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We have 7 items tagged with ‘Watersheds’.
  • Water tank made of stones

    Working with nature to manage water resources in a changing climate

    Experiences from South Africa and Uganda highlight how incorporating a watershed approach into the design and implementation of ecosystem-based adaptation activities can help us preserve one of our most treasured resources in a changing climate

    22 March 2021 | Blog | Biodiversity
  • A native bird in Costa Rica found in a payments for environmental services project run by IIED and FONAFIFO (Photo Ina Porras)

    Who will pay for ecosystem services?

    Payments for ecosystem services have the potential to promote healthier ecosystems and fairer deals for smallholders. This is all very good, but where will the money for such schemes come from?

    28 January 2014 | Blog | Sustainable markets
  • Costa Rica has adapted its systems of payments for ecosystem services over the past two decades

    Payments for ecosystem services: Costa Rica’s recipe

    Costa Rica has adopted a mix of economic and regulatory policies to protect its forests – the eclectic mix of ingredients could be judged a recipe for success.

    29 November 2013 | Blog | Forests
  • Boat surrounded by vegetation growing in the water near the river port of Vallemi.

    Will Payments for Watershed Services fuel the protection of ecosystem services?

    It’s easier to prevent pollution harnessing the forces of nature than to clean up the mess with costly technology. Is there a solution at hand?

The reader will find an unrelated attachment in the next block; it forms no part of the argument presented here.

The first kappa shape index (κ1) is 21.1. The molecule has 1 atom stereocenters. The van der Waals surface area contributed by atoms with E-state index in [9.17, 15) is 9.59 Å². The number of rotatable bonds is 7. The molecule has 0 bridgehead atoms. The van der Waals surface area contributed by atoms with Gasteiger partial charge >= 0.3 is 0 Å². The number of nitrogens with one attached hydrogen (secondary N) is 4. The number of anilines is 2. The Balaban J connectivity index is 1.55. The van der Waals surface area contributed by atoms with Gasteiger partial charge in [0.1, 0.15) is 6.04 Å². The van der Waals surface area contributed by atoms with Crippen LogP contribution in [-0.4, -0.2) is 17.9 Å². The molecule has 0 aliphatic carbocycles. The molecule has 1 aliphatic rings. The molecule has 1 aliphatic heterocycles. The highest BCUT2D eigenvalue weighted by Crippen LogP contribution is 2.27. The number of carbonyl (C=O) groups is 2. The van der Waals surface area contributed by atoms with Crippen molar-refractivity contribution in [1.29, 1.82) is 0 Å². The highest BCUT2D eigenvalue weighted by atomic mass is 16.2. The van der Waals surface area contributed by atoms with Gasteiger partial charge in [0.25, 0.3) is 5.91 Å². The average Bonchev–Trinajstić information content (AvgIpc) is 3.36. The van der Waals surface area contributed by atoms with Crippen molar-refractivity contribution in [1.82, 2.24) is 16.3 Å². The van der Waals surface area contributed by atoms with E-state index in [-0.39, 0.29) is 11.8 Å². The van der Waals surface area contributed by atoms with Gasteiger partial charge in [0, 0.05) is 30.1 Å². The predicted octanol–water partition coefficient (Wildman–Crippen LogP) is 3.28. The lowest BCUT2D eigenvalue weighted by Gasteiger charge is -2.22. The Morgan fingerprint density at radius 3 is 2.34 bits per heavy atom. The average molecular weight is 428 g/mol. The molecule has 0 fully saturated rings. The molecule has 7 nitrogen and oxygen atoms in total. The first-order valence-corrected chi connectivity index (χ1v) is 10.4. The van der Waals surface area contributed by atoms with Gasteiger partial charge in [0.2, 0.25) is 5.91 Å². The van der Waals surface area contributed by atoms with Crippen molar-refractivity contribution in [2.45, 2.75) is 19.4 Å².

21 June 2013 | Blog | Monitoring, evaluation and learning
  • En route to San José, Costa Rica. Credit: cicsc1970

    Nature has values, and markets can be governed

    The environmental community has been rightly wary of markets. But payments for environmental services can play a role in protecting nature, so long as governments guide, govern and regulate such markets.

    10 August 2012 | Blog | Economics
  • Developing markets for watershed services

    The services that watersheds provide – such as quantity and quality of water – are decreasing, yet demand for these services is increasing. Can market mechanisms help to increase these services by offering incentives for improved land use in catchment areas? Can mechanisms also bring benefits to poor people living in those catchments such that their livelihoods are enhanced? This project addressed some of these critical questions.

    4 June 2008 | Project | Natural resource management
  • Markets for environmental services case studies

    This project explored how market-based approaches to environmental management can help reduce poverty, as well as satisfying economic and environmental aims

    8 May 2008 | Project | Forests
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